Short Roping and Rope Coils For Mountain Scrambling

Short roping is a range of techniques that cover the use of the rope to protect and give confidence to members of a party on scrambling terrain. The techniques employed depend on the difficulty of the terrain and the competence and experience of the party.

The techniques are an extension of those used in alpine environments and provide climbers with a compromise between pitching the route (safe, but slow) with the speed of moving un-roped (fast, but potentially dangerous). Short roping also has the advantage that by dividing the route into smaller sections there is better communication, less rope drag and less danger of the rope knocking down debris.

Short roping involves shortening the rope by wrapping coils around the body and then tying them off so that between 2m and 20m of rope connects the leader to the rest of the party. The amount of rope out depends on the terrain and the techniques being adopted. At one extreme confidence roping on exposed, but non serious terrain will only need 1m-2m of rope out whilst at the other extreme hard, sustained sections of climbing may need up to 20m of rope out in conjunction with belays and leader placed protection.

Short roping can be used in both ascent and descent and is normally deployed on terrain that is exposed and where the consequences of a slip are both serious and possible. It is most often used where the route has ground that the party feel competent climbing interspersed with short technical sections or the odd hard step – the party staying roped-up along the whole route, but adjust the amount of rope out and the protection techniques according to the relative difficulty of the terrain.

Short roping requires constant re-evaluation and needs good situational awareness and an ability to change techniques quickly and safely. This is quite a skill and the ability to make the judgments about which technique to use and when only comes with practice. It is all about correctly matching the team's ability with the section of route at hand and choosing an appropriate rope technique.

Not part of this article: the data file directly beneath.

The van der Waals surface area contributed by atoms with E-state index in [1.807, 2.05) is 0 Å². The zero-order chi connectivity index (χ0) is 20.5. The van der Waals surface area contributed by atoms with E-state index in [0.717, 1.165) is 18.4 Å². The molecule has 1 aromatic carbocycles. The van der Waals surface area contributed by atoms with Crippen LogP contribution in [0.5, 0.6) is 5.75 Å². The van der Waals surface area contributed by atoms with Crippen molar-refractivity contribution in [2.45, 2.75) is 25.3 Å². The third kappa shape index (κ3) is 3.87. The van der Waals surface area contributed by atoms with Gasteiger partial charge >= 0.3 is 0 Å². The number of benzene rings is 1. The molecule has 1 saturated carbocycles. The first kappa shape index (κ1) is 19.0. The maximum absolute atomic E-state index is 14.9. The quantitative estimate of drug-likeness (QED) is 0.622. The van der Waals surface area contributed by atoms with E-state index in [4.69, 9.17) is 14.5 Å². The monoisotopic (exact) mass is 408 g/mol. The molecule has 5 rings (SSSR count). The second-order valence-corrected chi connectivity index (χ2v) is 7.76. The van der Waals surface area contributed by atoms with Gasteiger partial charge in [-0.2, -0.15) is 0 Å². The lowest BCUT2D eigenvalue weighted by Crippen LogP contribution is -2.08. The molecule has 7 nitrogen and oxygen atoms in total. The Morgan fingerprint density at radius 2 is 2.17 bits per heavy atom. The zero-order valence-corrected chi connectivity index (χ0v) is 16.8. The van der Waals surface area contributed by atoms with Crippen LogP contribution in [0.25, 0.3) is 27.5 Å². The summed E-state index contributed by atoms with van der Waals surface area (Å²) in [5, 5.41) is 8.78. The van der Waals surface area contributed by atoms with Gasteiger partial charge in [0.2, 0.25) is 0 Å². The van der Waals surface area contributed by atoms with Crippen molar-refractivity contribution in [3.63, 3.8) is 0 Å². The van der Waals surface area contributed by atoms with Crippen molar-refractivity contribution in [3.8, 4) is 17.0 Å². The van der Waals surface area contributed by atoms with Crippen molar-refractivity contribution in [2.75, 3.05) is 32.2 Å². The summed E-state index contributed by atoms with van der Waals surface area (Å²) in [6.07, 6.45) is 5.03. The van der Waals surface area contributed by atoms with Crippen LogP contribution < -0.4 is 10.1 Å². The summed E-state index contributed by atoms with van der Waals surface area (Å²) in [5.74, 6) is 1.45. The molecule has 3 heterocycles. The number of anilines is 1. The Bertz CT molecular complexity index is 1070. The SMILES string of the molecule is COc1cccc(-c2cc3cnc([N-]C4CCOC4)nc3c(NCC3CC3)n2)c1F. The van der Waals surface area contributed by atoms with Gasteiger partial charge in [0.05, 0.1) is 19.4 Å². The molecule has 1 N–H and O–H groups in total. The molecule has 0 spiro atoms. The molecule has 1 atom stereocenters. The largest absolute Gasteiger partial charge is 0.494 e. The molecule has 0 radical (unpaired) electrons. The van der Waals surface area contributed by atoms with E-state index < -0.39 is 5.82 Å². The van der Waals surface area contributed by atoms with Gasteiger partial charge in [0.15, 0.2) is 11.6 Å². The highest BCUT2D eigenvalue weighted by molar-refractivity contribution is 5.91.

On easier terrain take chest coils so that there is 10-15m of rope between you and then take small, neat hand coils so that there is 2-3m of rope free between members of the party. There should not be too much rope in your hands – a good guide is that if you can not close your hand around the coil then you are holding too much rope. The most capable climber normally goes in front and the team move together at a speed which keeps the rope off the ground, but which does not restrict movement. It is vital that there is no slack in the system and that the hand coils are locked off to prevent any slip becoming a serious fall.

On more serious and difficult terrain where you want some protection or where both hands are needed to make progress, but where all members of the team still feel confident that a fall is unlikely you need to use a different system. This involves dropping the hand coils and climbing simultaneously, placing runners in the rock as well as weaving the rope around natural spikes and blocks to give the team members protection. It is recommended to have at least three pieces of protection as running belays on the rope at any one time and as the seconds remove a piece of protection the leader places another one. Once again all the climbers should move at the same speed and avoid any slack building up in the system.

On more difficult sections where a fall is quite possible then you will need to revert to pitching the route until easier terrain arrives. It may be necessary to extend the rope, but try not to have more than about 20-25m paid out between the climbers – treat these sections as mini-climbs by taking proper belays, placing runners as required and belaying as normal. Once again try to keep the pitch lengths short and utilise natural anchor points such as spikes and blocks – this will make communication easier, the rope will most likely run straighter and pitches can be done quickly and efficiently

All these techniques require each climbing partner to make judgments on the move and should be practiced in a safe learning environment before being used in the mountains for real.

Rope Coils for Scrambling
There are several ways to set up coils – soft lock or hard lock and high or low.

Soft locked coils are easier / faster to adjust for length, but there is serious risk of the coils tightening under load – this can be uncomfortable at best or but has also been known to impede breathing. Thus it is recommended to always use hard looked coils

When short roping on glaciers high coils (sternum level) should be used as this high anchor point will help keep you upright if you fall into a crevasse, but in a scrambling situation low coils are best as it is easier to hold falls with the anchor point tied off low close to your waist.

Source by Silvia Fitzpatrick

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